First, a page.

The oldest black hole ever observed

It is ‘eating’ its host galaxy to death.


Scientists have put forth various theories to explain how black hole seeds formed in the early Universe and to account for the existence of extremely massive black holes observed within the first billion years after the Big Bang. These models explore different scenarios for the initial formation of black holes and how they gather mass through accretion.

To validate these models, detecting and characterizing black holes that existed in the first few hundred million years after the Big Bang is essential.

The international team, led by the University of Cambridge, used the NASA/ESA/CSA James Webb Space Telescope (JWST) to detect the black hole, which dates from 400 million years after the Big Bang, more than 13 billion years ago. This is the oldest black hole ever observed, dating from the dawn of the Universe, and found that it is ‘eating’ its host galaxy to death.

The discovery of this newly found black hole implies that there might be alternative ways for these cosmic entities to form. They could either be “born big,” suggesting that some black holes start with a significant mass right from their inception, or they could increase by consuming matter at a rate much higher than previously believed.

According to conventional models, supermassive black holes typically form from the remnants of deceased stars. These remnants collapse and may give rise to a black hole approximately a hundred times the mass of the Sun. If the black hole were to grow as expected, reaching the size observed in this recent discovery would take about a billion years. However, the Universe was not yet a billion years old when this black hole was identified.

Lead author Professor Roberto Maiolino says, “It’s very early in the Universe to see a massive black hole, so we’ve got to consider other ways they might form. Very early galaxies were extremely gas-rich so that they would have been like a buffet for black holes.”

Like all black holes, this newly discovered young black hole is consuming material from its host galaxy to fuel its growth. However, it is unique because it devours matter much more vigorously than other black holes at later stages of their development.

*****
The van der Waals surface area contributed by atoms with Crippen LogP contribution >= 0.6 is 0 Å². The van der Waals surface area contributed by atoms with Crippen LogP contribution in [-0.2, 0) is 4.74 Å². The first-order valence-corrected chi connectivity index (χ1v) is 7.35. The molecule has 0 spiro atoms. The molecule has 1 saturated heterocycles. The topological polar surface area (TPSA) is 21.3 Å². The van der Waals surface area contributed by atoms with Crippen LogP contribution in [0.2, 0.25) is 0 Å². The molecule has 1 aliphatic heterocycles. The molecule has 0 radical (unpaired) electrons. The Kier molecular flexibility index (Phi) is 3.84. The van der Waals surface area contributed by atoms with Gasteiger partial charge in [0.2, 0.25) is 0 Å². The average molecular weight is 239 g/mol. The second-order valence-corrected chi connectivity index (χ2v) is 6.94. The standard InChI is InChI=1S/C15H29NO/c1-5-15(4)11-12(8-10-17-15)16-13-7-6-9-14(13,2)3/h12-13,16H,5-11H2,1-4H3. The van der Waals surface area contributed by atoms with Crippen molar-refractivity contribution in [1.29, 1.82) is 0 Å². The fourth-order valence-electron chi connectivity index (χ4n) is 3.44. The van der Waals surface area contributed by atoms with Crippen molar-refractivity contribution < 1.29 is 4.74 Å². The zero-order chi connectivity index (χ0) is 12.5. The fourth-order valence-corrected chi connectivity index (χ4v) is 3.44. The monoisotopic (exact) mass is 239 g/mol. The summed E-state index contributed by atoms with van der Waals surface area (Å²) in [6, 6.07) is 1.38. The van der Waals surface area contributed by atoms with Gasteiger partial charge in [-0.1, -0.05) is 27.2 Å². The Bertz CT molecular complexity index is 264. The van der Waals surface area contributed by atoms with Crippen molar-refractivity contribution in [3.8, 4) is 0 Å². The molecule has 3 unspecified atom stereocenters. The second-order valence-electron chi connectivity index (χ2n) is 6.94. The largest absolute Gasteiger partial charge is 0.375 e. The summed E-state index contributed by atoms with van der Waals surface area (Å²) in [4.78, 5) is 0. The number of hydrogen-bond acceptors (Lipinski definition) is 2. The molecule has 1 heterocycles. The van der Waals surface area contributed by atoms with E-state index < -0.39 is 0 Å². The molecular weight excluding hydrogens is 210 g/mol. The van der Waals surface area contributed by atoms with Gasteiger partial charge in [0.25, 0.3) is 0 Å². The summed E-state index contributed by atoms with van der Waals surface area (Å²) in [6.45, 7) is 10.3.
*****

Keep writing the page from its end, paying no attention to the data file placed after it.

The young host galaxy, GN-z11, shines brightly due to the intense activity of this early black hole at its center. Black holes cannot be observed directly, but their presence is indicated by the distinctive glow of a swirling accretion disc that forms near the edges of the black hole. The gas in this disc becomes extremely hot, emitting energy in the ultraviolet range, which astronomers can detect.

GN-z11 is a compact galaxy, only about one hundred times smaller than the Milky Way. However, the highly active black hole is likely hurting the galaxy’s development. When black holes consume excessive gas, they generate an ultra-fast wind that pushes the gas away. This mighty ‘wind’ can hinder the star formation process, gradually harming the galaxy. Importantly, it also poses a threat to the black hole itself, as it cuts off its source of ‘food,’ potentially leading to the demise of both the galaxy and the black hole.

Maiolino says that the gigantic leap forward provided by JWST makes this the most exciting time in his career. “It’s a new era: the giant leap in sensitivity, especially in the infrared, is like upgrading from Galileo’s telescope to a modern telescope overnight,” he said. “Before Webb came online, I thought maybe the Universe isn’t so interesting when you go beyond what we could see with the Hubble Space Telescope. But that hasn’t been the case: the Universe has been quite generous in what it’s showing us, and this is just the beginning.”

“The sensitivity of JWST means that even older black holes may be found in the coming months and years. Maiolino and his team hope to use future observations from JWST to try to find smaller ‘seeds’ of black holes, which may help them untangle the different ways that black holes might form: whether they start out large or grow fast.”

Journal Reference:

  1. Maiolino, R., Scholtz, J., Witstok, J., Carniani, S., De Graaff, A., Übler, H., Tacchella, S., Arribas, S., Bunker, A., Charlot, S., Chevallard, J., Curti, M., Looser, T. J., Maseda, M. V., Rawle, T., Willott, C. J., Egami, E., Eisenstein, D., Hainline, K., Sun, F. (2024). A small and vigorous black hole in the early Universe. Nature, 1-3. DOI: 10.1038/s41586-024-07052-5


See stories of the future in your inbox each morning.